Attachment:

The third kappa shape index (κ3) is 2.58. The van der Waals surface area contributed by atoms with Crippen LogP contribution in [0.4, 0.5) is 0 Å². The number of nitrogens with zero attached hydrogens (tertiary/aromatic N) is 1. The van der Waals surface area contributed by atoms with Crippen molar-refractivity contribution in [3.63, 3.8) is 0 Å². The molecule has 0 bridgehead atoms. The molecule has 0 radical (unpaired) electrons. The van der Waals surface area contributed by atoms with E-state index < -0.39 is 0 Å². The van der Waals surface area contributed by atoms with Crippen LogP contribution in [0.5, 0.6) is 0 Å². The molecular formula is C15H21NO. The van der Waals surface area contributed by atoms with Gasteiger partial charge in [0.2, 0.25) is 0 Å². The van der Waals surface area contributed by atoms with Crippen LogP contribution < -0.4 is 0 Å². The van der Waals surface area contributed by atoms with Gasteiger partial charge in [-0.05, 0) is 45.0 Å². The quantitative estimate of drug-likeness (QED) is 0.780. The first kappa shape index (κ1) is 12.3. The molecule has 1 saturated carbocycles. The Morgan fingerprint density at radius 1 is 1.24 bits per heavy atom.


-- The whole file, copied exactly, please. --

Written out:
The third kappa shape index (κ3) is 2.58. The van der Waals surface area contributed by atoms with Crippen LogP contribution in [0.4, 0.5) is 0 Å². The number of nitrogens with zero attached hydrogens (tertiary/aromatic N) is 1. The van der Waals surface area contributed by atoms with Crippen molar-refractivity contribution in [3.63, 3.8) is 0 Å². The molecule has 0 bridgehead atoms. The molecule has 0 radical (unpaired) electrons. The van der Waals surface area contributed by atoms with E-state index < -0.39 is 0 Å². The van der Waals surface area contributed by atoms with Crippen LogP contribution in [0.5, 0.6) is 0 Å². The molecular formula is C15H21NO. The van der Waals surface area contributed by atoms with Gasteiger partial charge in [0.2, 0.25) is 0 Å². The van der Waals surface area contributed by atoms with Crippen LogP contribution < -0.4 is 0 Å². The van der Waals surface area contributed by atoms with Gasteiger partial charge in [-0.05, 0) is 45.0 Å². The quantitative estimate of drug-likeness (QED) is 0.780. The first kappa shape index (κ1) is 12.3. The molecule has 1 saturated carbocycles. The Morgan fingerprint density at radius 1 is 1.24 bits per heavy atom.